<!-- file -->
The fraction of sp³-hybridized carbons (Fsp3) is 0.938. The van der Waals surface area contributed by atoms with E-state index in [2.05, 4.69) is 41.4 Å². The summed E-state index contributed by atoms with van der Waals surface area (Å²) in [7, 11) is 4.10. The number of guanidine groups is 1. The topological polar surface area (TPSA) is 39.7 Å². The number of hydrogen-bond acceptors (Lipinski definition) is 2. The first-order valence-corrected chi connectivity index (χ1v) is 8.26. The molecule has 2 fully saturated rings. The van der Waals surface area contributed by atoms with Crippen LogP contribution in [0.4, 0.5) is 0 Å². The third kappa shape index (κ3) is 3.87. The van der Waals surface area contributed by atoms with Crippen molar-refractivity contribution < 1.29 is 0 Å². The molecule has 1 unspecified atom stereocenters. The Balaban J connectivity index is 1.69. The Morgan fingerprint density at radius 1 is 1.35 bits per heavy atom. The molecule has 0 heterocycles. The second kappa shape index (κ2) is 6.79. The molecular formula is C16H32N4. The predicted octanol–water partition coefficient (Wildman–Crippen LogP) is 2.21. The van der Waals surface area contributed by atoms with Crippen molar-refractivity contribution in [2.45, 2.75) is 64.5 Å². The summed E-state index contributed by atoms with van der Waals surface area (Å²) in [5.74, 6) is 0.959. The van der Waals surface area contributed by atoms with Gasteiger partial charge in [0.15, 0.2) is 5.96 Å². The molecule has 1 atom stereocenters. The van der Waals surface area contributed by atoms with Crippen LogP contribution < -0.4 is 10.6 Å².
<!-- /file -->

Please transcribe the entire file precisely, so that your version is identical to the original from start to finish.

The fraction of sp³-hybridized carbons (Fsp3) is 0.938. The van der Waals surface area contributed by atoms with E-state index in [2.05, 4.69) is 41.4 Å². The summed E-state index contributed by atoms with van der Waals surface area (Å²) in [7, 11) is 4.10. The number of guanidine groups is 1. The topological polar surface area (TPSA) is 39.7 Å². The number of hydrogen-bond acceptors (Lipinski definition) is 2. The first-order valence-corrected chi connectivity index (χ1v) is 8.26. The molecule has 2 fully saturated rings. The van der Waals surface area contributed by atoms with Crippen LogP contribution in [0.4, 0.5) is 0 Å². The third kappa shape index (κ3) is 3.87. The van der Waals surface area contributed by atoms with Crippen molar-refractivity contribution < 1.29 is 0 Å². The molecule has 1 unspecified atom stereocenters. The Balaban J connectivity index is 1.69. The Morgan fingerprint density at radius 1 is 1.35 bits per heavy atom. The molecule has 0 heterocycles. The second kappa shape index (κ2) is 6.79. The molecular formula is C16H32N4. The predicted octanol–water partition coefficient (Wildman–Crippen LogP) is 2.21. The van der Waals surface area contributed by atoms with Crippen molar-refractivity contribution in [2.45, 2.75) is 64.5 Å². The summed E-state index contributed by atoms with van der Waals surface area (Å²) in [5.74, 6) is 0.959. The van der Waals surface area contributed by atoms with Gasteiger partial charge in [0.15, 0.2) is 5.96 Å². The molecule has 1 atom stereocenters. The van der Waals surface area contributed by atoms with Crippen LogP contribution < -0.4 is 10.6 Å².